Former FBI Director James Comey Could "Potentially" Be A Witness If His Former Deputy Andrew McCabe Is Charged


In a book tour interview with CNN's Jake Tapper, fired FBI director James Comey comments on reports that the Justice Department inspector general recommends former deputy FBI director Andrew McCabe be criminally charged for lying to internal investigators about leaking.

McCabe is Comey's former deputy. "Given that the IG's report reflects interactions McCabe had with me and other FBI senior executives, I could well be a witness," Comey said.

"I don't know if there is a criminal referral, what is happening, but that is accountability," he also said. "I like [McCabe] very much as a person, but sometimes good people do things they shouldn't do."

JAMES COMEY, FORMER FBI DIRECTOR: Thanks for having me here, Jake.

JAKE TAPPER, CNN: So let's talk about this breaking news. CNN just breaking the story, the Justice Department Inspector General sending a criminal referral to the U.S. Attorney in D.C. regarding your former deputy, Andrew McCabe. They did this after releasing a report concluding McCabe repeatedly lied to investigators and to you about a leak to the Wall Street Journal, in which he confirmed -- or he had people leak to the Wall Street Journal, confirming the existence of an investigation into the -- the Clinton Foundation.

If they ultimately bring a case against Andrew McCabe, would you be a witness for the prosecution?

COMEY: Potentially. I don't know whether the reporting is accurate. I know it's CNN reporting, but I don't know it of my own accord. But sure, given that the IG's report reflects interactions that Andy McCabe had with me and other FBI senior executives, I could well be a witness.

TAPPER: You express a lot of horror in the book when public officials, or even celebrities, lie to investigators, whether David Petraeus, or Scooter Libby, or...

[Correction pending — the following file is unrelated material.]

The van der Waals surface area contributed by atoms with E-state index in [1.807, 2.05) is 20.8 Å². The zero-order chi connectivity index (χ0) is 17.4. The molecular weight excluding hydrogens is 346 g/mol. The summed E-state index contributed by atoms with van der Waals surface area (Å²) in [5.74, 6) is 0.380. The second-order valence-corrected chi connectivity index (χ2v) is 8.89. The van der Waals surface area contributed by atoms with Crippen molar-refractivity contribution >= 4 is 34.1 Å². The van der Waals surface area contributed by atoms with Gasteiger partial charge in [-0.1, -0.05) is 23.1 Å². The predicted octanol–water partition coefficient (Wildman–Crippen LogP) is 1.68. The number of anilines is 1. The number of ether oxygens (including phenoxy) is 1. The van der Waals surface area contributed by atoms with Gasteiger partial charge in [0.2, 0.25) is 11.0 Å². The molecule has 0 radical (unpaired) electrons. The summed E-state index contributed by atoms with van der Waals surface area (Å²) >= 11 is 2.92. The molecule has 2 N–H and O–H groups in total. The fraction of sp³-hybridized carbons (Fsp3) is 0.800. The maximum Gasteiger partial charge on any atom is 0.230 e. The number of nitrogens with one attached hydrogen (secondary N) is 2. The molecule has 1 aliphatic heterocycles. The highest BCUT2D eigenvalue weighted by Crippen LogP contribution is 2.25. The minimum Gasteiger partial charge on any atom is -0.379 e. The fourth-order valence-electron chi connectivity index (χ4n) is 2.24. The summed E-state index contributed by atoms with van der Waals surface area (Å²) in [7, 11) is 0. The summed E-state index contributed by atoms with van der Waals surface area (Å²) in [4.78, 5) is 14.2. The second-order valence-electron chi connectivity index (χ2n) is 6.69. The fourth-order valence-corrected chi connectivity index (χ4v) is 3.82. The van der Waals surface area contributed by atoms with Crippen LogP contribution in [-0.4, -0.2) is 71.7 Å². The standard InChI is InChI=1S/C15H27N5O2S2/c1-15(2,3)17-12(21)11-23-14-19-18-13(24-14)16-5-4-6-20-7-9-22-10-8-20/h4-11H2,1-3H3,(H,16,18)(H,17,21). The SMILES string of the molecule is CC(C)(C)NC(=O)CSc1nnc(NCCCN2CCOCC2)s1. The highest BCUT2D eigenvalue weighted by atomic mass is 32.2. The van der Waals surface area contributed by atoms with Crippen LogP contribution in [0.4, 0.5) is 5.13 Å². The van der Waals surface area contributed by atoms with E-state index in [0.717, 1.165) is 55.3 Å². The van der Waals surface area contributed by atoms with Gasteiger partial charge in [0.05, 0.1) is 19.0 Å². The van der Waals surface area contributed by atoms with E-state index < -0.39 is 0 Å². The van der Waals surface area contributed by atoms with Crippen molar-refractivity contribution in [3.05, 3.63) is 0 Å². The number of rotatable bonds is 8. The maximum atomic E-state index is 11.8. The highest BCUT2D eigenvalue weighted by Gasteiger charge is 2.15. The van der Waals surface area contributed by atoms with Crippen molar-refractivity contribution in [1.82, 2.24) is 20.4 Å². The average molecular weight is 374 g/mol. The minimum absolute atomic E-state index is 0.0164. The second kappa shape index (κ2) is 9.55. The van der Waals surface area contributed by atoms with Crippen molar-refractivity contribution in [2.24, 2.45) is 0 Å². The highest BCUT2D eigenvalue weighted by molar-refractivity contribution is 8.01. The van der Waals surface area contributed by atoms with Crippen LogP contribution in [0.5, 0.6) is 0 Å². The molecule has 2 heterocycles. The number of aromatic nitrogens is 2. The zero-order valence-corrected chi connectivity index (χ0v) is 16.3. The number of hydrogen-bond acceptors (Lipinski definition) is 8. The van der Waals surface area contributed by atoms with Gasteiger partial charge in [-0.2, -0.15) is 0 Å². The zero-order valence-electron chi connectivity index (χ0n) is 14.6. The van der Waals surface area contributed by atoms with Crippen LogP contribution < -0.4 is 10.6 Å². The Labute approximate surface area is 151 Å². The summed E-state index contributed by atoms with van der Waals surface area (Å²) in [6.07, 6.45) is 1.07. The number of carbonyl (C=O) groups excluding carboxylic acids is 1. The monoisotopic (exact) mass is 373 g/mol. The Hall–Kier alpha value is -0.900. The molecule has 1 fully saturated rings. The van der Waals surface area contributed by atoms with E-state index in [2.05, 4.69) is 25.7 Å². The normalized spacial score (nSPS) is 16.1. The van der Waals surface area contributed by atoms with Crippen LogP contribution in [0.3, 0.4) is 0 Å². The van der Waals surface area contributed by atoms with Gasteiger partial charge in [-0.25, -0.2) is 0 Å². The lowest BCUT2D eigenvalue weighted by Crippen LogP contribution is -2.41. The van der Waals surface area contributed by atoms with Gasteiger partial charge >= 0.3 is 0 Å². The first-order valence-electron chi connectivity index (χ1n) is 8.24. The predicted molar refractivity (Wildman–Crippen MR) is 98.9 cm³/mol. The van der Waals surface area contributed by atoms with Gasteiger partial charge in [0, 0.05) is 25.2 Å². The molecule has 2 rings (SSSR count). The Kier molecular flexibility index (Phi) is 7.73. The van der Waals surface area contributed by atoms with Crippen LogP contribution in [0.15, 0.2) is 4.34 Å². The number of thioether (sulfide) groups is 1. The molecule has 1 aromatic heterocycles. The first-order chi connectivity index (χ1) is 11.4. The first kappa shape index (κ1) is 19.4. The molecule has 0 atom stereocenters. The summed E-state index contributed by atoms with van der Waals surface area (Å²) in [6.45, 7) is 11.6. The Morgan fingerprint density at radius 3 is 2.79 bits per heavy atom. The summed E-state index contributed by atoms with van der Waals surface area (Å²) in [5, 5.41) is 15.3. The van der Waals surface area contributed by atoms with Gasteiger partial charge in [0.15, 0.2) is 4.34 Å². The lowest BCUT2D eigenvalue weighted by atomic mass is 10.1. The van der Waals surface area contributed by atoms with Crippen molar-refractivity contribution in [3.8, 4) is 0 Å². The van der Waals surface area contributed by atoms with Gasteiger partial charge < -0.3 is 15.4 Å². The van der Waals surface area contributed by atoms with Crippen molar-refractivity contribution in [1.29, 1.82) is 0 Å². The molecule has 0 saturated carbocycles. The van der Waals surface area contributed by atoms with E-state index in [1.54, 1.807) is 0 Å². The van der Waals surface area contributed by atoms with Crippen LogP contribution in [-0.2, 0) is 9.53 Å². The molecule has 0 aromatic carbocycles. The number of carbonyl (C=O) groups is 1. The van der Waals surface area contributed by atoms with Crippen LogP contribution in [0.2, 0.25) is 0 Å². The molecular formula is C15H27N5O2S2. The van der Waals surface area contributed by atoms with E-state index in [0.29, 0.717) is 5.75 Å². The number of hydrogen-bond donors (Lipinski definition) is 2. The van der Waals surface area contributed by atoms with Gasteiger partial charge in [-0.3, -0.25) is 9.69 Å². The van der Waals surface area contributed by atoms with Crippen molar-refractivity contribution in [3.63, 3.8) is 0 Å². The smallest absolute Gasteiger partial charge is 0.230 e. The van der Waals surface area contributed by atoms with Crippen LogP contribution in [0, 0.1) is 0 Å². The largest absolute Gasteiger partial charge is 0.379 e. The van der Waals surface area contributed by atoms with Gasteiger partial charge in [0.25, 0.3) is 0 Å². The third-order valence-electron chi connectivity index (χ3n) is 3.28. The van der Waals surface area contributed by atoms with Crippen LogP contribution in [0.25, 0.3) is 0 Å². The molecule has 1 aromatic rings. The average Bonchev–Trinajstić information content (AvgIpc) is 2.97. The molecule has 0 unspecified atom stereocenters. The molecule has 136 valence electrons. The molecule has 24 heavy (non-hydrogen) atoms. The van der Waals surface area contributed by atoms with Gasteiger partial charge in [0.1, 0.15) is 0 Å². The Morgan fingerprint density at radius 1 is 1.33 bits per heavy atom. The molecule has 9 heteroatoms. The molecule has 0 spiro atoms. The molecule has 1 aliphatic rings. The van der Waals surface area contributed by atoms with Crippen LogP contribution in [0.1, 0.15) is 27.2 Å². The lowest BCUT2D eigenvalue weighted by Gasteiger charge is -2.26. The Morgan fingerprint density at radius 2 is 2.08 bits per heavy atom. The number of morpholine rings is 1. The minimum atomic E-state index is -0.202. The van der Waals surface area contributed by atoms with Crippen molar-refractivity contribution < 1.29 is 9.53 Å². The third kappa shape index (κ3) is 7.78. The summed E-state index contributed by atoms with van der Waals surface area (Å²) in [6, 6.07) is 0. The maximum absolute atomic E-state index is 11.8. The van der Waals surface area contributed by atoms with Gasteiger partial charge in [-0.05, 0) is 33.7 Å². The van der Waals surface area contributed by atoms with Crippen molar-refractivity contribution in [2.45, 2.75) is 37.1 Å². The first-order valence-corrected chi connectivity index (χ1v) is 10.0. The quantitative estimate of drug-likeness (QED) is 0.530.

COMEY: Martha Stewart.

TAPPER: Martha Stewart.


TAPPER: So I would assume that you would be upset at Andrew McCabe. I haven't really heard you criticize him the same you've criticized those others.

COMEY: Well, I didn't -- I hope I didn't criticize them personally. I think it's very important...

TAPPER: No, the act, though.

COMEY: Oh sure, the act is one I take very seriously, and so does the Department of Justice. What's gone on so far has been the accountability mechanisms of the department working, because it's a department that's committed to the truth. And so it's working -- I don't know whether there's a criminal referral, what will happen, but that's part of accountability. An examination of what the consequences should be if there was material lying.

TAPPER: But how do you feel about your former deputy, according to the Inspector General, lying? Lying to you, lying to investigators, for a leak that the Inspector General said was only motivated to preserve his own reputation, having nothing to do with the FBI or the public's right to know.

COMEY: Conflicted. I like him very much as a person, but sometimes even good people do things they shouldn't do. I've read the report. I'm not the judge in the case. I'm not the discipline decision maker in the case. I think it is accountability mechanisms working, and they should work, because it's not acceptable, in the FBI or the Justice Department, for people to lack candor. It's something we take really seriously.

Watch the full interview:

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